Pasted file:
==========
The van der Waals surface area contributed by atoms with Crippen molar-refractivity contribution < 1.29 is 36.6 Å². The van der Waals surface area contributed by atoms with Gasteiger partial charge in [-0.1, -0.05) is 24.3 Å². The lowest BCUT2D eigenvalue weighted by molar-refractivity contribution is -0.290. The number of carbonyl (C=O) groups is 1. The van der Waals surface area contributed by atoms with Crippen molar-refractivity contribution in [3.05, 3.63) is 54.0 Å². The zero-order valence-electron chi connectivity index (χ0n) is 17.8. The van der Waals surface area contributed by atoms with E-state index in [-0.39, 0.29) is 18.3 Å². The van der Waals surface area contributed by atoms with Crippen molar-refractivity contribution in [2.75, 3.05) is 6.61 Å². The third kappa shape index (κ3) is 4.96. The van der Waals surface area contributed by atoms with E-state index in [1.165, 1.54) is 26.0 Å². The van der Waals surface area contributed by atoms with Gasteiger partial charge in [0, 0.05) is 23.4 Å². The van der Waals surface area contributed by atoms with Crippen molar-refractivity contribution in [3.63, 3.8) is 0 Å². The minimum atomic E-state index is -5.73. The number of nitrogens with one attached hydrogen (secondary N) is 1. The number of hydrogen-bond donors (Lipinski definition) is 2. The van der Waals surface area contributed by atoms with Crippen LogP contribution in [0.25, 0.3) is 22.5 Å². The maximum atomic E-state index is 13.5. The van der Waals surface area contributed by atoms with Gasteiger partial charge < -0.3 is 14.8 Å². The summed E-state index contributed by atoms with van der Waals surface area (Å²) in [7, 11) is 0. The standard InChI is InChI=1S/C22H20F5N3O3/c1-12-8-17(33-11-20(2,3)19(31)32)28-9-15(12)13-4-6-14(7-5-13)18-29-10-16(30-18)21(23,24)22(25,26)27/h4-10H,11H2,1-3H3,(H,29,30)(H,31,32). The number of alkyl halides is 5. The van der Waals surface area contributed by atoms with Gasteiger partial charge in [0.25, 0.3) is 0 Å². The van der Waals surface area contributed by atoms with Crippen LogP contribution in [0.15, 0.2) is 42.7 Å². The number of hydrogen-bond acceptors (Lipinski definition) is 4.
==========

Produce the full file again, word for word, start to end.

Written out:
The van der Waals surface area contributed by atoms with Crippen molar-refractivity contribution < 1.29 is 36.6 Å². The van der Waals surface area contributed by atoms with Gasteiger partial charge in [-0.1, -0.05) is 24.3 Å². The lowest BCUT2D eigenvalue weighted by molar-refractivity contribution is -0.290. The number of carbonyl (C=O) groups is 1. The van der Waals surface area contributed by atoms with Crippen molar-refractivity contribution in [3.05, 3.63) is 54.0 Å². The zero-order valence-electron chi connectivity index (χ0n) is 17.8. The van der Waals surface area contributed by atoms with E-state index in [-0.39, 0.29) is 18.3 Å². The van der Waals surface area contributed by atoms with Crippen molar-refractivity contribution in [2.75, 3.05) is 6.61 Å². The third kappa shape index (κ3) is 4.96. The van der Waals surface area contributed by atoms with E-state index in [1.165, 1.54) is 26.0 Å². The van der Waals surface area contributed by atoms with Gasteiger partial charge in [0, 0.05) is 23.4 Å². The van der Waals surface area contributed by atoms with Crippen molar-refractivity contribution in [3.63, 3.8) is 0 Å². The minimum atomic E-state index is -5.73. The number of nitrogens with one attached hydrogen (secondary N) is 1. The number of hydrogen-bond donors (Lipinski definition) is 2. The van der Waals surface area contributed by atoms with Crippen LogP contribution in [0.25, 0.3) is 22.5 Å². The maximum atomic E-state index is 13.5. The van der Waals surface area contributed by atoms with Gasteiger partial charge < -0.3 is 14.8 Å². The summed E-state index contributed by atoms with van der Waals surface area (Å²) in [7, 11) is 0. The standard InChI is InChI=1S/C22H20F5N3O3/c1-12-8-17(33-11-20(2,3)19(31)32)28-9-15(12)13-4-6-14(7-5-13)18-29-10-16(30-18)21(23,24)22(25,26)27/h4-10H,11H2,1-3H3,(H,29,30)(H,31,32). The number of alkyl halides is 5. The van der Waals surface area contributed by atoms with Gasteiger partial charge in [0.25, 0.3) is 0 Å². The van der Waals surface area contributed by atoms with Crippen LogP contribution in [0.15, 0.2) is 42.7 Å². The number of hydrogen-bond acceptors (Lipinski definition) is 4.